Author Topic: Ariane 6 Discussion Thread: Place Your Ariane 6 Discussions Here  (Read 769193 times)

Offline GWR64

  • Full Member
  • ****
  • Posts: 1444
  • Germany
  • Liked: 1219
  • Likes Given: 779
Cross posting
Quote
ArianeGroup
@ArianeGroup
·
4. Jan.
RaketeThe #Ariane6 core stage and upper stage intended for the combined tests on the launch pad in French Guiana have left the #ArianeGroup sites in Les Mureaux and Bremen and begun their journey to Europe’s Spaceport.
https://twitter.com/ArianeGroup/status/1478302944231665664

Quote
@AfifRocketMario
·
4. Jan.
When will those 2 arrive at the spaceport?
https://twitter.com/AfifRocketMario/status/1478303744282357760
Quote
Paul Montagne
@AstroPolo_Space
...
Mid-January. Beginning of combined tests (Launcher+Pad) in April
https://twitter.com/AstroPolo_Space/status/1478442106523987973

I have seen in previous schedules that around 6 months were allowed for these combined tests.
Is that right?

Offline GWR64

  • Full Member
  • ****
  • Posts: 1444
  • Germany
  • Liked: 1219
  • Likes Given: 779
same thoughts:
Quote
Peter B. de Selding
@pbdes
.#Ariane6 stages en route to @ESA @CNES  spaceport for
months-long tests starting April. Parallel test-firing
w/ upper stage at @DLR_de site under way. Keeping
late-2022 inaugural flight date is now in doubt.

https://twitter.com/pbdes/status/1479084957222019077

Apart from the CSO-3 launch, I wonder what will become with Galaxy-37.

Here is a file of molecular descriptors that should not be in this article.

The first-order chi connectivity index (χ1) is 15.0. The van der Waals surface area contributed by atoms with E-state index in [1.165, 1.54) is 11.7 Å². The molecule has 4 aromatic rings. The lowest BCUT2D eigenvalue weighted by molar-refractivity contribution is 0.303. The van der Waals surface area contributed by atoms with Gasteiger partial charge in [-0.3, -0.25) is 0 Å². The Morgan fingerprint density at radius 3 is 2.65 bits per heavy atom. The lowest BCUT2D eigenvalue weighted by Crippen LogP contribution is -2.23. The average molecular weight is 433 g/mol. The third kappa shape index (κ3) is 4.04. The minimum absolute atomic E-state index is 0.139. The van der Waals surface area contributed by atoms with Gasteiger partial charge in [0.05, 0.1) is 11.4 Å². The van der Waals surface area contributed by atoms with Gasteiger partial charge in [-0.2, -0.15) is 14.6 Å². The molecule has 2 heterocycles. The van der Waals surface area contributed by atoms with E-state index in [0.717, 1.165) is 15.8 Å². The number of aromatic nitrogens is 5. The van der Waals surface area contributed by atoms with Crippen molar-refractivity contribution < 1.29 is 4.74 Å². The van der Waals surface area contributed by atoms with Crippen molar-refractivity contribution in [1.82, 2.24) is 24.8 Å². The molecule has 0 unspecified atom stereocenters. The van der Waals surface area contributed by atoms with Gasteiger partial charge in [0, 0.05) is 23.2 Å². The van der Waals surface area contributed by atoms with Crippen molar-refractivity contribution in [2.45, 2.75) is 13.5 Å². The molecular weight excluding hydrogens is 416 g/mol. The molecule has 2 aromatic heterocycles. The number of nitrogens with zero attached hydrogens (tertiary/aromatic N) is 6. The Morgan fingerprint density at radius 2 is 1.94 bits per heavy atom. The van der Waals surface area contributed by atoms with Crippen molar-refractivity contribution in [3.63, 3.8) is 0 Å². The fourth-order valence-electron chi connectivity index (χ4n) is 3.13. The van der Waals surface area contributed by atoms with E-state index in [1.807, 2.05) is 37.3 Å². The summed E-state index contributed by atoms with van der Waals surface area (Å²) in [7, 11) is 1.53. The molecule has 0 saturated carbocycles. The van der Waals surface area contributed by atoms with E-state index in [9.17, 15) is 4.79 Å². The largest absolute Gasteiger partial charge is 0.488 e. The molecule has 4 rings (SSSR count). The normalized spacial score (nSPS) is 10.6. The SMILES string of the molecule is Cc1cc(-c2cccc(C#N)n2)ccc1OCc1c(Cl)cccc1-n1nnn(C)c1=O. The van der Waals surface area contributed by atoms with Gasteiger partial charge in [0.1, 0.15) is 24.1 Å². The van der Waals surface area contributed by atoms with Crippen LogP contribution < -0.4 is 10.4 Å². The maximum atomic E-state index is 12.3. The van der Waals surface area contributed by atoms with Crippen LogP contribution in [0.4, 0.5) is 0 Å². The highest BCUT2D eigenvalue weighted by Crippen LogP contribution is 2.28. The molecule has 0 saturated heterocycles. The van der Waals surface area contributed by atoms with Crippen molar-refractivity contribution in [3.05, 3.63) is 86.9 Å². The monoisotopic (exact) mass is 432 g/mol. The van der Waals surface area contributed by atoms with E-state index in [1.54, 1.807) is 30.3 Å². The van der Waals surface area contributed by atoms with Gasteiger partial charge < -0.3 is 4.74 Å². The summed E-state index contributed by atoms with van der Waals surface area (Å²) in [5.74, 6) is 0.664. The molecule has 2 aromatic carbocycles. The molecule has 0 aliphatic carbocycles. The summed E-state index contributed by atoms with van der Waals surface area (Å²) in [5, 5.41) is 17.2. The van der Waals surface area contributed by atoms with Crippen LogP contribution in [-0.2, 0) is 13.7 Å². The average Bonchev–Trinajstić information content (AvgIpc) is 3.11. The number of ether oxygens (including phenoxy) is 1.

The satellite is scheduled to launch on an Ariane 64.
It must be in service by December 5, 2023. Otherwise Intelsat violates the deadline for the C-band cleaning.
An Ariane-64 will probably take off in mid-2023 at the earliest.
« Last Edit: 01/06/2022 09:10 pm by GWR64 »

Offline Zed_Noir

  • Senior Member
  • *****
  • Posts: 4369
  • Canada
  • Liked: 1321
  • Likes Given: 1146
<snip>
Apart from the CSO-3 launch, I wonder what will become with Galaxy-37.
The satellite is scheduled to launch on an Ariane 64.
It must be in service by December 5, 2023. Otherwise Intelsat violates the deadline for the C-band cleaning.
An Ariane-64 will probably take off in mid-2023 at the earliest.


Intelsat can move Galaxy-37 to the other possible launch provider if the Ariane 6 program gets delay or to be sure of start of service by Dec 5th 2023. Alternatively Intelsat can get a deadline extension.

Offline GWR64

  • Full Member
  • ****
  • Posts: 1444
  • Germany
  • Liked: 1219
  • Likes Given: 779
Quote
the other possible launch provider

= SpaceX ?
Or is ILS also an "possible launch provider". What do the current rules and ITAR regulations say?

Offline russianhalo117

  • Senior Member
  • *****
  • Posts: 8096
  • Liked: 3909
  • Likes Given: 750